Mining environments: the good, the bad, and the ugly
Lottermoser, Bernd G. (2007) Mining environments: the good, the bad, and the ugly. In: Sudbury 2007 Mining and the Environment Conference Proceedings. From: Sudbury 2007 Mining and the Environment IV International Conference, 19-26 October 2007, Sudbury, Ontario, Canada.
Since the first scientific observations on mining environments over 400 years ago, we have gained some phenomenal knowledge on mine, land and waterways degradation and related environmental protection issues. Yet today, we continue to be faced with numerous challenges, including the recurring failure of mine waste repositories, the unconstrained production of acid rock drainage and the widespread dispersal of contaminants from mine sites into the environment. More than ever, environmental scientists have important contributions to make as they provide the data necessary for rational decision-making in critical areas such as resource development, environmental protection, waste management and remediation, as well as mine, land and waterway rehabilitation.
The most urgent problem facing environmental scientists working on mining environments is the quantification of the interactions that control the distribution of contaminants in rocks, soils, sediments, waters and biota. We must precisely describe the chemistry and mineralogy of contaminants and understand their long-term behaviour. We need to drastically improve our scientific efforts to explain environmental processes at mine sites on all scales, including micro and macro scales as well as in 3-D and 4-D. In addition, we must improve our predictions on mine drainage, aquifer and final void water quality. While the rehabilitation of many mine sites and waste repositories is pursued by using best practices, we must continue to search for innovative, cost-effective remediation technologies and sustainable rehabilitation practices. Evaluations of recently rehabilitated mine sites could produce data on the successes and failures of rehabilitation efforts. Such studies should sharpen our ideas on the factors leading to contaminant dispersal and the development of new remediation technologies. The rehabilitation of mine sites and secure disposal of mine wastes require a new precision in the total description of mine sites and an understanding whether our current rehabilitation practices are sustainable in the long term.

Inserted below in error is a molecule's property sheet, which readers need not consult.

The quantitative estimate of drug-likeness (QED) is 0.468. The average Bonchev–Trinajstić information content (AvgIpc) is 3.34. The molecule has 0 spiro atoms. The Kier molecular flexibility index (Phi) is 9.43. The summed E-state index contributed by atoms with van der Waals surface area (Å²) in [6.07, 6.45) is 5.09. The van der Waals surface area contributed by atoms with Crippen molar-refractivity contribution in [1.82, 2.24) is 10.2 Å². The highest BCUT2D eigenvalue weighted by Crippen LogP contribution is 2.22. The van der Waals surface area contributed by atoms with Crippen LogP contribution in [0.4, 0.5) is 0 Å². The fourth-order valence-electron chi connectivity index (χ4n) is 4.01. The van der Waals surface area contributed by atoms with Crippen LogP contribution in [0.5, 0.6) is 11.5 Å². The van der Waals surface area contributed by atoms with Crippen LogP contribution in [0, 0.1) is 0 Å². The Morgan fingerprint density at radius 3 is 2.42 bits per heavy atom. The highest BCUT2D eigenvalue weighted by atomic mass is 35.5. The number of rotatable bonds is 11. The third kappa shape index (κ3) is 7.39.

There is reason for optimism that the required progress is possible. Such optimism is based on the phenomenal advances in our ability to observe and describe mining environments. However, detailed studies of natural, mined, contaminated and rehabilitated environments are necessary if we are to quantify the variables controlling the containment and dispersal of contaminants and if we are to develop innovative remediation protocols. Our efforts could ensure that the 21st century goes down in history as that of “green technologies”.
|Item Type:||Conference Item (Refereed Research Paper - E1)|
|Keywords:||uranium, gold, base metals, rehabilitation, remediation, reclamation|
|Date Deposited:||19 May 2009 01:33|
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